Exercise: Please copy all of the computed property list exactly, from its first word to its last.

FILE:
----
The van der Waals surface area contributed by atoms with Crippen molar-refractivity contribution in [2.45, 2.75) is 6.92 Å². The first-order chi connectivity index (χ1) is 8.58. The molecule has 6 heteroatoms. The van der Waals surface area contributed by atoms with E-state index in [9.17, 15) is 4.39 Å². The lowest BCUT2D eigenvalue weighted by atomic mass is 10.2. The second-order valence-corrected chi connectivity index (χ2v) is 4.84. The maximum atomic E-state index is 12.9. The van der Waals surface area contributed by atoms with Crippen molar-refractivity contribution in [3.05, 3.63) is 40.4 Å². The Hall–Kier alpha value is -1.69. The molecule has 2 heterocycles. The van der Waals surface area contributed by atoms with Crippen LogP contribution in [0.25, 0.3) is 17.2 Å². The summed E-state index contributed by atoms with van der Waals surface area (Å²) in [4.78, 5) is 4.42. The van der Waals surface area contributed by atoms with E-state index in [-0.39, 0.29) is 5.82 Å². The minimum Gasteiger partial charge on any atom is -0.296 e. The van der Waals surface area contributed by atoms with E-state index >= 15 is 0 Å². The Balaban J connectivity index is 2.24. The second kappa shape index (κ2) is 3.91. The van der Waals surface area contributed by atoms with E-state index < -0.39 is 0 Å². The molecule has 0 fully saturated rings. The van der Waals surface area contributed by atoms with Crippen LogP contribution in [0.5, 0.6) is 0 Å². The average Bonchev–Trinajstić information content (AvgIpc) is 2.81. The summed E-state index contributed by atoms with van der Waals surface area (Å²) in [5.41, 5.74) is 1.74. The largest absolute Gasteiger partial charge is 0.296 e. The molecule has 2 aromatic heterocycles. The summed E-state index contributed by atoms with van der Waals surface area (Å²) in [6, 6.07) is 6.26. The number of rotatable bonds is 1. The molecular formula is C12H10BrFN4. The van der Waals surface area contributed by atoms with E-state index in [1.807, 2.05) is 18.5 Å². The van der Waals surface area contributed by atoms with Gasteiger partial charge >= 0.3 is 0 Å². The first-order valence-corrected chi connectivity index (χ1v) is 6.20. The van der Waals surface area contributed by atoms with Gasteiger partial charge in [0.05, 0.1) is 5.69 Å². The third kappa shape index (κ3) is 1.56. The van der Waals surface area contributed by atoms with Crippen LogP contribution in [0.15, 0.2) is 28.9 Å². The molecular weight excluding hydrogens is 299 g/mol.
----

The van der Waals surface area contributed by atoms with Crippen molar-refractivity contribution in [2.45, 2.75) is 6.92 Å². The first-order chi connectivity index (χ1) is 8.58. The molecule has 6 heteroatoms. The van der Waals surface area contributed by atoms with E-state index in [9.17, 15) is 4.39 Å². The lowest BCUT2D eigenvalue weighted by atomic mass is 10.2. The second-order valence-corrected chi connectivity index (χ2v) is 4.84. The maximum atomic E-state index is 12.9. The van der Waals surface area contributed by atoms with Crippen molar-refractivity contribution in [3.05, 3.63) is 40.4 Å². The Hall–Kier alpha value is -1.69. The molecule has 2 heterocycles. The van der Waals surface area contributed by atoms with Crippen LogP contribution in [0.25, 0.3) is 17.2 Å². The summed E-state index contributed by atoms with van der Waals surface area (Å²) in [4.78, 5) is 4.42. The van der Waals surface area contributed by atoms with E-state index in [-0.39, 0.29) is 5.82 Å². The minimum Gasteiger partial charge on any atom is -0.296 e. The van der Waals surface area contributed by atoms with E-state index >= 15 is 0 Å². The Balaban J connectivity index is 2.24. The second kappa shape index (κ2) is 3.91. The van der Waals surface area contributed by atoms with E-state index < -0.39 is 0 Å². The molecule has 0 fully saturated rings. The van der Waals surface area contributed by atoms with Crippen LogP contribution in [0.5, 0.6) is 0 Å². The average Bonchev–Trinajstić information content (AvgIpc) is 2.81. The summed E-state index contributed by atoms with van der Waals surface area (Å²) in [5.41, 5.74) is 1.74. The largest absolute Gasteiger partial charge is 0.296 e. The molecule has 2 aromatic heterocycles. The summed E-state index contributed by atoms with van der Waals surface area (Å²) in [6, 6.07) is 6.26. The number of rotatable bonds is 1. The molecular formula is C12H10BrFN4. The van der Waals surface area contributed by atoms with E-state index in [1.807, 2.05) is 18.5 Å². The van der Waals surface area contributed by atoms with Gasteiger partial charge >= 0.3 is 0 Å². The first-order valence-corrected chi connectivity index (χ1v) is 6.20. The van der Waals surface area contributed by atoms with Gasteiger partial charge in [0.05, 0.1) is 5.69 Å². The third kappa shape index (κ3) is 1.56. The van der Waals surface area contributed by atoms with Crippen LogP contribution in [0.15, 0.2) is 28.9 Å². The molecular weight excluding hydrogens is 299 g/mol.